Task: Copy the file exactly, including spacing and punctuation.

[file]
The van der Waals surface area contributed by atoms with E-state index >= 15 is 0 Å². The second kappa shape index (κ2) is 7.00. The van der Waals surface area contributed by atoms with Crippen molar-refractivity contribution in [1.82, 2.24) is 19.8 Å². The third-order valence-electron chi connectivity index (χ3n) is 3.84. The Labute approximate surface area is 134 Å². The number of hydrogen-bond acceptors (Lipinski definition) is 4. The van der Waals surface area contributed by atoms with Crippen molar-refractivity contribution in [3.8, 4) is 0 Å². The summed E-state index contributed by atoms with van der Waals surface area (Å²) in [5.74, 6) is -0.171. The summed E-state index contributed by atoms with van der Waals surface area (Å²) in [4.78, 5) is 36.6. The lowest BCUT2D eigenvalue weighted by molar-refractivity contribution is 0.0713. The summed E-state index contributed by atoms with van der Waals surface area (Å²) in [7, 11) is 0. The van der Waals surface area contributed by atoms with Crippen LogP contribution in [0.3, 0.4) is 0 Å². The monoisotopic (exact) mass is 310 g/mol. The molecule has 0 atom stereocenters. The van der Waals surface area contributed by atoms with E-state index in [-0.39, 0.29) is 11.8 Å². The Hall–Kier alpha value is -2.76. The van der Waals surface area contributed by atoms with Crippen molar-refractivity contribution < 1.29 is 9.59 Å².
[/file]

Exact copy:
The van der Waals surface area contributed by atoms with E-state index >= 15 is 0 Å². The second kappa shape index (κ2) is 7.00. The van der Waals surface area contributed by atoms with Crippen molar-refractivity contribution in [1.82, 2.24) is 19.8 Å². The third-order valence-electron chi connectivity index (χ3n) is 3.84. The Labute approximate surface area is 134 Å². The number of hydrogen-bond acceptors (Lipinski definition) is 4. The van der Waals surface area contributed by atoms with Crippen molar-refractivity contribution in [3.8, 4) is 0 Å². The summed E-state index contributed by atoms with van der Waals surface area (Å²) in [5.74, 6) is -0.171. The summed E-state index contributed by atoms with van der Waals surface area (Å²) in [4.78, 5) is 36.6. The lowest BCUT2D eigenvalue weighted by molar-refractivity contribution is 0.0713. The summed E-state index contributed by atoms with van der Waals surface area (Å²) in [7, 11) is 0. The van der Waals surface area contributed by atoms with Crippen LogP contribution in [0.3, 0.4) is 0 Å². The monoisotopic (exact) mass is 310 g/mol. The molecule has 0 atom stereocenters. The van der Waals surface area contributed by atoms with E-state index in [-0.39, 0.29) is 11.8 Å². The Hall–Kier alpha value is -2.76. The van der Waals surface area contributed by atoms with Crippen molar-refractivity contribution < 1.29 is 9.59 Å².